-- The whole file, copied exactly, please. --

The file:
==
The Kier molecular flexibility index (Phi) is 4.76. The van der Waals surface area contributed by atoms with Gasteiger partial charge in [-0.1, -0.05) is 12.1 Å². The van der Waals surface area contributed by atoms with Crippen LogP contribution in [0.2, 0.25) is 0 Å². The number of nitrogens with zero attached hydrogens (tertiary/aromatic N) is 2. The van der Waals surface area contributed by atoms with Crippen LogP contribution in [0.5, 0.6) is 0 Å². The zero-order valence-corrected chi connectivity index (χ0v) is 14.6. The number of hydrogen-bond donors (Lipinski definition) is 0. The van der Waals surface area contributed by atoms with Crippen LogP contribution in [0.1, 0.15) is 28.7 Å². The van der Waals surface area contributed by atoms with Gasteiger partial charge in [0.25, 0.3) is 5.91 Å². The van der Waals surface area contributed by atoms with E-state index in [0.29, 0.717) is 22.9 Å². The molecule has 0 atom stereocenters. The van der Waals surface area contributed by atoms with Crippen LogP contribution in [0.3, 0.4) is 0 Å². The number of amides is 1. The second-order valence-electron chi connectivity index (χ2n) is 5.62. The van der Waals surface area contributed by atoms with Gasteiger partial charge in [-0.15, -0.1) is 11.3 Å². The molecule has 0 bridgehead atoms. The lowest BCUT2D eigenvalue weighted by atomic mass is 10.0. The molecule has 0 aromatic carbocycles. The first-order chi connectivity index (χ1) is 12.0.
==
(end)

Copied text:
The Kier molecular flexibility index (Phi) is 4.76. The van der Waals surface area contributed by atoms with Gasteiger partial charge in [-0.1, -0.05) is 12.1 Å². The van der Waals surface area contributed by atoms with Crippen LogP contribution in [0.2, 0.25) is 0 Å². The number of nitrogens with zero attached hydrogens (tertiary/aromatic N) is 2. The van der Waals surface area contributed by atoms with Crippen LogP contribution in [0.5, 0.6) is 0 Å². The zero-order valence-corrected chi connectivity index (χ0v) is 14.6. The number of hydrogen-bond donors (Lipinski definition) is 0. The van der Waals surface area contributed by atoms with Crippen LogP contribution in [0.1, 0.15) is 28.7 Å². The van der Waals surface area contributed by atoms with Gasteiger partial charge in [0.25, 0.3) is 5.91 Å². The van der Waals surface area contributed by atoms with E-state index in [0.29, 0.717) is 22.9 Å². The molecule has 0 atom stereocenters. The van der Waals surface area contributed by atoms with Crippen LogP contribution in [0.3, 0.4) is 0 Å². The number of amides is 1. The second-order valence-electron chi connectivity index (χ2n) is 5.62. The van der Waals surface area contributed by atoms with Gasteiger partial charge in [-0.15, -0.1) is 11.3 Å². The molecule has 0 bridgehead atoms. The lowest BCUT2D eigenvalue weighted by atomic mass is 10.0. The molecule has 0 aromatic carbocycles. The first-order chi connectivity index (χ1) is 12.0.